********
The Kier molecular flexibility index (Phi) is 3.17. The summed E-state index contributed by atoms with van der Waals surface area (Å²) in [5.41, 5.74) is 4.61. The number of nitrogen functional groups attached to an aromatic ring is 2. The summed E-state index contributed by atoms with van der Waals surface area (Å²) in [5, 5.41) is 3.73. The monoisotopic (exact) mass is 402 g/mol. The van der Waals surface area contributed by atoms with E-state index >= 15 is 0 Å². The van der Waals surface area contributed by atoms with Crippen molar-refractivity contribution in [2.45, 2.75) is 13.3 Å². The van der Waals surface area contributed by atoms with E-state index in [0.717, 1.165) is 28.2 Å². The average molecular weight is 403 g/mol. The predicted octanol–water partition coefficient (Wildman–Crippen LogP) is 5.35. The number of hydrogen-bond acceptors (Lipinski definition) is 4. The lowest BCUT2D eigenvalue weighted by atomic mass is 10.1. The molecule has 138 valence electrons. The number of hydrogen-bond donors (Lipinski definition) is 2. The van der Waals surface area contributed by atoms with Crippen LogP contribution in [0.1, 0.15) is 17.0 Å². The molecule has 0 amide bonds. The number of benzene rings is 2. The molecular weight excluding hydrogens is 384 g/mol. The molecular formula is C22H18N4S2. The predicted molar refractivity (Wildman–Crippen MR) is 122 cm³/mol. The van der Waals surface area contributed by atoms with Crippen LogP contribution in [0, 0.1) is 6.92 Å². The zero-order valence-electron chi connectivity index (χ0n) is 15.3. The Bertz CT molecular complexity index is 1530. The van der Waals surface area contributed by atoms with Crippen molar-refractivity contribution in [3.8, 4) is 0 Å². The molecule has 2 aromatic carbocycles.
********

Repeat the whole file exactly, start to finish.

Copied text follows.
The Kier molecular flexibility index (Phi) is 3.17. The summed E-state index contributed by atoms with van der Waals surface area (Å²) in [5.41, 5.74) is 4.61. The number of nitrogen functional groups attached to an aromatic ring is 2. The summed E-state index contributed by atoms with van der Waals surface area (Å²) in [5, 5.41) is 3.73. The monoisotopic (exact) mass is 402 g/mol. The van der Waals surface area contributed by atoms with E-state index >= 15 is 0 Å². The van der Waals surface area contributed by atoms with Crippen molar-refractivity contribution in [2.45, 2.75) is 13.3 Å². The van der Waals surface area contributed by atoms with E-state index in [0.717, 1.165) is 28.2 Å². The average molecular weight is 403 g/mol. The predicted octanol–water partition coefficient (Wildman–Crippen LogP) is 5.35. The number of hydrogen-bond acceptors (Lipinski definition) is 4. The lowest BCUT2D eigenvalue weighted by atomic mass is 10.1. The molecule has 138 valence electrons. The number of hydrogen-bond donors (Lipinski definition) is 2. The van der Waals surface area contributed by atoms with Crippen LogP contribution in [0.1, 0.15) is 17.0 Å². The molecule has 0 amide bonds. The number of benzene rings is 2. The molecular weight excluding hydrogens is 384 g/mol. The molecular formula is C22H18N4S2. The predicted molar refractivity (Wildman–Crippen MR) is 122 cm³/mol. The van der Waals surface area contributed by atoms with Crippen LogP contribution in [0, 0.1) is 6.92 Å². The zero-order valence-electron chi connectivity index (χ0n) is 15.3. The Bertz CT molecular complexity index is 1530. The van der Waals surface area contributed by atoms with Crippen molar-refractivity contribution in [3.8, 4) is 0 Å². The molecule has 2 aromatic carbocycles.